November 2018
FH Registry Breaking News
PCSK9 inhibitor medication is now supported by the Pharmaceutical Benefits Scheme (PBS) for patients with heterozygous FH  who need additional help to lower their LDL-Cholesterol levels. Sold under the trade name Repatha, the medication called evolocumab will now be more accessible to patients with FH.

What is PCSK9?
PCSK9 (proprotein convertase subtilisin/kexin type 9) is a naturally occurring protein in humans that slows down the process of clearing LDL from the blood stream.
If you’ve read information about FH, you’ll already be familiar with LDL Receptors and the fact that a deficiency in LDL Receptors is the main cause of FH. This is relevant to keep in mind because PCSK9 acts directly on the LDL Receptor.
PCSK9 particles stick to LDL Receptors and flag the receptors to be destroyed. If an LDL Receptor escapes being tagged by PCSK9, instead of being destroyed, it will continue to collect LDL from the blood. By inhibiting PCSK9, we can increase the number of LDL receptors available to clear LDL from the blood. More functioning LDL Receptors means lower blood cholesterol levels.

Why would I continue taking my old cholesterol tablets if I’m going to start taking a new medication?
PCSK9 acts independently to the pathways targeted by the standard cholesterol lowering medications known as either ‘statins’, which block cholesterol synthesis, or ezetimibe, which inhibits cholesterol absorption . PCSK9 inhibitor therapy is recommended to be taken together with a statin, ezetimibe, or both because they work safely together. The addition of PCSK9 inhibitor therapy has been shown to reduced LDL-cholesterol levels and lower the risk of heart disease.

How do I know if I’m eligible?
Access to PBS support for PCSK9 inhibitors has been approved for FH patients who cannot lower blood cholesterol to certain levels with standard medications, or those who cannot tolerate standard medications. Many FH patients manage to lower LDL-cholesterol levels sufficiently with current routine management, including;

  • Following a low cholesterol diet,
  • Practising healthy lifestyle habits, such as avoiding smoking and regular exercise
  • Taking standard lipid lowering tablets such as Atorvastatin, Rosuvastatin and Ezetimibe.

If routine management is effective at lowering cholesterol levels, additional PCSK9 inhibitor therapy may not be needed. However, if circumstances change, FH patients who need extra help with managing cholesterol levels can be reassured that access to PCSK9 inhibitors is more affordable under PBS authorisation.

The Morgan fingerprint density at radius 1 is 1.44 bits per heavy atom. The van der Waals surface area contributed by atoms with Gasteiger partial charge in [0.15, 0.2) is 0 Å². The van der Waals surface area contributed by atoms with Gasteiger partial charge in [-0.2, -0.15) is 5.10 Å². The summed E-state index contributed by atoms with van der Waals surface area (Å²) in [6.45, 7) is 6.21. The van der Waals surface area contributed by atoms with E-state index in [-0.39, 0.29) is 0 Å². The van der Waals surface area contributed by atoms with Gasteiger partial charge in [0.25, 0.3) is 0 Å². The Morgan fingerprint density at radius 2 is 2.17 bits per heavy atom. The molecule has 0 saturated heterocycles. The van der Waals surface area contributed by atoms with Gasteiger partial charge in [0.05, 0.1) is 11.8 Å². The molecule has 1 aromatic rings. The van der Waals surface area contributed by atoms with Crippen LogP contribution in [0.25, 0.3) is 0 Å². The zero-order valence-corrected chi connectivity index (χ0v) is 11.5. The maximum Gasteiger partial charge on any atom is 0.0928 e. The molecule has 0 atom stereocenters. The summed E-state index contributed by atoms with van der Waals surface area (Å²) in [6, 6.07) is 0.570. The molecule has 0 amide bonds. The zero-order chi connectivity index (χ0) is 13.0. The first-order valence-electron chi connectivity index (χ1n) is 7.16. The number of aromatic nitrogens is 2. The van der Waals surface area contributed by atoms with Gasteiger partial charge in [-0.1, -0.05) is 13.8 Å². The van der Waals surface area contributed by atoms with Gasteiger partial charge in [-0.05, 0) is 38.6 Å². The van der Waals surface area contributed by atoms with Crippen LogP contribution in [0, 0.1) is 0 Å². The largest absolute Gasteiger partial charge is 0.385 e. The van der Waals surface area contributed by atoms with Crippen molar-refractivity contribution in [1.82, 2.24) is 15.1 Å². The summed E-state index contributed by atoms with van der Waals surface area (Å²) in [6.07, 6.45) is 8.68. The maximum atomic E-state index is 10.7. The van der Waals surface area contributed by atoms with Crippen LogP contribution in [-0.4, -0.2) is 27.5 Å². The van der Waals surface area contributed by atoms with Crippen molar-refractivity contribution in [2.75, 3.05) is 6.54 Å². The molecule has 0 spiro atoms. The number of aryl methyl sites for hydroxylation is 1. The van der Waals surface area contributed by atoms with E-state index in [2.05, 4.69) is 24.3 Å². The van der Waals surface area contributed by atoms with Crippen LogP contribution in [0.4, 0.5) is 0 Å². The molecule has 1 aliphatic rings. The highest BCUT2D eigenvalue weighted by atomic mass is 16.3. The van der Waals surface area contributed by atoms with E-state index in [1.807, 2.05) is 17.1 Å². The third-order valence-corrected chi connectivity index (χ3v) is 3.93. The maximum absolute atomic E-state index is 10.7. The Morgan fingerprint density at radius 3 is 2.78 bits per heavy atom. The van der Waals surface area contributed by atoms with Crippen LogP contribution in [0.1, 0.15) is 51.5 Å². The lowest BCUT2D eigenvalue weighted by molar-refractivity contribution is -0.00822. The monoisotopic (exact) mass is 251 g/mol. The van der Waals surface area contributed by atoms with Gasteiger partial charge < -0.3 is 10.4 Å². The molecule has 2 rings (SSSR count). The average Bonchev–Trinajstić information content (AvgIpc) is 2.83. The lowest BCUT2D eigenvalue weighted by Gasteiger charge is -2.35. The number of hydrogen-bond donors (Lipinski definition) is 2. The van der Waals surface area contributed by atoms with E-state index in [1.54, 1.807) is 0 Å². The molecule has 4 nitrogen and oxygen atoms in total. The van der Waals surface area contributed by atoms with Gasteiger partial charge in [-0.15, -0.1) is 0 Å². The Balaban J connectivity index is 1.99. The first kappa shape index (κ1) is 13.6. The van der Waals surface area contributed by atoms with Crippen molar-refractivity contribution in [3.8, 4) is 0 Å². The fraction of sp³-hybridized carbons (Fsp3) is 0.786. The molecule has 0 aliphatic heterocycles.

Key facts about PBS Criteria for Repatha for FH

  • The diagnosis of FH can be made with the Dutch Lipid Clinic Network Score OR a genetic test result. A genetic result is not a requirement. 
  • All FH patients must be following a low cholesterol diet and healthy lifestyle advice. 
  • A standard cholesterol lowering medication (statin) should already be included in regular cholesterol management. If side effects have caused problems in the past, details need to be assessed by your doctor to meet the PBS criteria eligibility.
  • A recent cholesterol result is required. A threshold of LDL-Cholesterol levels applies. There are different thresholds for FH patients who have heart disease and those who do not have heart disease. 
    • If your cholesterol levels are already lower than the threshold, you may not need to add PCSK9 inhibitors to your regular medications.
  • If you are already receiving Repatha under the PBS, you should continue to remain eligible. Your specialist may choose to write a new application for a new authority prescription if they consider your access to be more appropriately covered by the new changes. 
  • If you were previously ineligible, the new slightly relaxed rules may enable you to gain PBS access. Your specialist will have to submit a new authority prescription application.

For more information about the PBS criteria for subsidised access to the PCSK9 inhibitor drug,  Repatha, please consult with your specialist. The prescription for Repatha must be completed by a medical specialist (not including general practitioners).

This article does not cover all PBS criteria for Repatha and is meant for general information only. Each individual will have unique circumstances and should discuss personal details with their doctor.

For more information about FH, genetic testing and management, please feel free to contact the FH Registry and refer to the reliable information compiled on the FH Registry website.  
 By Catherine Spinks, David Sullivan, and Jerome Herren

From the FH team at Royal Prince Alfred Hospital

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